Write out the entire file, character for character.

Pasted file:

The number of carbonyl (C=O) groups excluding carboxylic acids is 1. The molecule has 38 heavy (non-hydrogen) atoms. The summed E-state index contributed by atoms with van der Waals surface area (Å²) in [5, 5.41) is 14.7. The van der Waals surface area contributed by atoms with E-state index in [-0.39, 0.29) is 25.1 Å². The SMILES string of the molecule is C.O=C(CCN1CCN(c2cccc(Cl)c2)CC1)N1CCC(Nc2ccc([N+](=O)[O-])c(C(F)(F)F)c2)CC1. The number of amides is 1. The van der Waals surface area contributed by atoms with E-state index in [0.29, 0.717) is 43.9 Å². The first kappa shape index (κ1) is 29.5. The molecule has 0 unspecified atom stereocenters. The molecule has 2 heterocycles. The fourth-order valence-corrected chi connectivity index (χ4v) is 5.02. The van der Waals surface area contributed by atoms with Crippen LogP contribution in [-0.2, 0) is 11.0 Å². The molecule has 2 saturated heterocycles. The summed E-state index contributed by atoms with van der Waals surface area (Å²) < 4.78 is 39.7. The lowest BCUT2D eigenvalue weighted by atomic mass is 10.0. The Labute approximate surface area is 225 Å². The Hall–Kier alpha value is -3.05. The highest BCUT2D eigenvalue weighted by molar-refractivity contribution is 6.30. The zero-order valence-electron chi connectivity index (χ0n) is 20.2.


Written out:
The number of carbonyl (C=O) groups excluding carboxylic acids is 1. The molecule has 38 heavy (non-hydrogen) atoms. The summed E-state index contributed by atoms with van der Waals surface area (Å²) in [5, 5.41) is 14.7. The van der Waals surface area contributed by atoms with E-state index in [-0.39, 0.29) is 25.1 Å². The SMILES string of the molecule is C.O=C(CCN1CCN(c2cccc(Cl)c2)CC1)N1CCC(Nc2ccc([N+](=O)[O-])c(C(F)(F)F)c2)CC1. The number of amides is 1. The van der Waals surface area contributed by atoms with E-state index in [0.29, 0.717) is 43.9 Å². The first kappa shape index (κ1) is 29.5. The molecule has 0 unspecified atom stereocenters. The molecule has 2 heterocycles. The fourth-order valence-corrected chi connectivity index (χ4v) is 5.02. The van der Waals surface area contributed by atoms with Crippen LogP contribution in [-0.2, 0) is 11.0 Å². The molecule has 2 saturated heterocycles. The summed E-state index contributed by atoms with van der Waals surface area (Å²) < 4.78 is 39.7. The lowest BCUT2D eigenvalue weighted by atomic mass is 10.0. The Labute approximate surface area is 225 Å². The Hall–Kier alpha value is -3.05. The highest BCUT2D eigenvalue weighted by molar-refractivity contribution is 6.30. The zero-order valence-electron chi connectivity index (χ0n) is 20.2.